CHICAGO - Governor Pat Quinn today signed House Bill 1 – the Compassionate Use of Medical Cannabis Act – which will help ease pain for people across Illinois who suffer from debilitating medical conditions. Illinois is now the 21st state to enact such legislation, which includes some of the nation’s strongest restrictions on the cultivation, dispensing and use of medical marijuana. Over the years and especially in the past several months, Governor Quinn has heard from veterans, cancer patients and people with chronic illnesses about the importance of this legislation.
“As Nelson Mandela once said, ‘Our human compassion binds us the one to the other – not in pity or patronizingly, but as human beings who have learnt how to turn our common suffering into hope for the future’,” Governor Quinn said. “Over the years, I’ve been moved by the brave patients and veterans who are fighting terrible illnesses. They need and deserve pain relief.”
“This new law will provide that relief and help eligible patients ease their suffering, while making sure Illinois has the nation’s strictest safeguards to prevent abuse.”
Sponsored by Rep. Lou Lang (D-Skokie) and Sen. William Haine (D-Alton), House Bill 1 legalizes - with the nation’s strongest restrictions, the use of medical marijuana for people with debilitating medical conditions. Scientific evidence has found that medical cannabis can provide relief from continual pain, nausea and discomfort more effectively than conventional medications for patients suffering from serious ailments, such as cancer, multiple sclerosis, Parkinson’s disease and HIV. Rep. Lang has led negotiations and championed the issue for five years.
“Pain and suffering for many chronically ill and terminally ill individuals will be significantly lessened, if not eliminated in some cases, because of Governor Pat Quinn’s courage to sign a controversial bill that often has been subjected to distortions and fear mongering,” said Rep. Lang, a Deputy Majority Leader in the Illinois House. “On behalf of the many patients who came to Springfield to advocate for the bill, I want to thank the governor.”
“Patients afflicted by the most unbearable conditions finally have a compassionate answer to their cries for help,” said Sen. Bill Haine (D-Alton), a former prosecutor. “This program alleviates suffering and provides strong safeguards against abuse. We are ensuring only those suffering from the most serious diseases receive this treatment.”
Among the people Governor Quinn spoke with while considering the bill was Jim Champion of Somonauk, Illinois, a veteran of the 101st Airborne who was struck with multiple sclerosis.
“I use medical cannabis because it’s the most effective medicine in treating my muscle spasticity with few side effects,” Champion said. “My wife shouldn’t have to go to drug dealers for my medicine. Neither of us deserve to be criminals.”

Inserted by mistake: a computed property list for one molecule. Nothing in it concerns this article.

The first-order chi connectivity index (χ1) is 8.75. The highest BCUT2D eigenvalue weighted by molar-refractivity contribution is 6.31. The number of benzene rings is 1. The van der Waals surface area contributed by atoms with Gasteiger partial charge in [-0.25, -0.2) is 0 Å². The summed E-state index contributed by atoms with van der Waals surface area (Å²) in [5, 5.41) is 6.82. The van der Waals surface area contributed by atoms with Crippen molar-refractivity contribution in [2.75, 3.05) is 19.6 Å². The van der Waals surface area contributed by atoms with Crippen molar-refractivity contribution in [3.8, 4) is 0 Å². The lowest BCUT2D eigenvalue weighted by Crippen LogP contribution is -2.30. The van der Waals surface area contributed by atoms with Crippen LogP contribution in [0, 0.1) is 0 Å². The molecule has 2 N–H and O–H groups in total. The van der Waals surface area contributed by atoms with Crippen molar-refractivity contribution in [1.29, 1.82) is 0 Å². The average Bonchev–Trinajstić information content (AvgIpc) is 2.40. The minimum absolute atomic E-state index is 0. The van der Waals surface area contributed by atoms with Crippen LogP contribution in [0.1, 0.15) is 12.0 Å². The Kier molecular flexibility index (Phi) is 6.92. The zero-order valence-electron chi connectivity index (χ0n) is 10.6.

The new law enacts strict restrictions on the cultivation centers to ensure professional licensing, 24-hour surveillance and inventory control. There will be 22 cultivation centers – one for each State Police District. Each must comply with local zoning laws, and be located at least 2,500 feet from day care centers and schools.
The dispensing of medical cannabis will also be tightly regulated. Unlike some states, Illinois law will not permit patients or caregivers to cultivate cannabis. Eligible patients may purchase up to 2.5 ounces of cannabis every 14 days. There will be no more than 60 licensed dispensaries, which must comply with strict rules established by the Illinois Department of Financial and Professional Regulation.
The law specifies 35 medical conditions for eligibility, such as muscular dystrophy, cancer, multiple sclerosis and HIV/AIDS. The prescribing physician and patient must have an established relationship. Minors and people with felony drug convictions or psychiatric conditions do not qualify. Patients may not be police officers, firefighters, probation officers or school bus drivers. Patients who drive while impaired by medical cannabis face the same penalties as those who drive while impaired by prescription drugs.
Medical cannabis may not be used on a school bus or school grounds, in a correctional facility, in a residence used to provide childcare or any public place. Landlords may ban smoking of medical cannabis on leased property. Under the law, employers will maintain the power to ensure a drug-free work place.
Medical cannabis will be taxed at the same rate – 1 percent – as pharmaceuticals. A 7 percent “privilege tax” imposed on the cultivation centers and dispensaries will be deposited in the Compassionate Use and Medical Cannabis Fund for the costs of administering and enforcing the Act. It is estimated that each of the 22 cultivation centers will hire 5-10 staff, each of the 60 dispensaries will employ 10-20 staff and hundreds of new jobs in related industries will be created.
In addition, the new law also bans campaign contributions from operators of cultivation centers and dispensaries.
The law takes effect on January 1, 2014 and is a four-year pilot program.
With the signing of today’s law, Illinois becomes the 21st state to approve use of medical cannabis, following such states as Michigan, New Jersey, California and the District of Columbia. In Colorado, where 107,000 residents have cannabis prescriptions, the leading reasons are for multiple sclerosis, cancer and HIV/AIDS.
Supporters of HB 1 included the Illinois Nurses Association, Protestants for the Common Good, Illinois State Bar Association, AIDS Foundation of Chicago, United Food and Commercial Workers, ACLU of Illinois, AFL-CIO, Community Renewal Society, Illinois Eye Center, 270 physicians from across the state and many others. A CBS poll taken in 2012 found 83 percent of Americans support legalizing medical cannabis.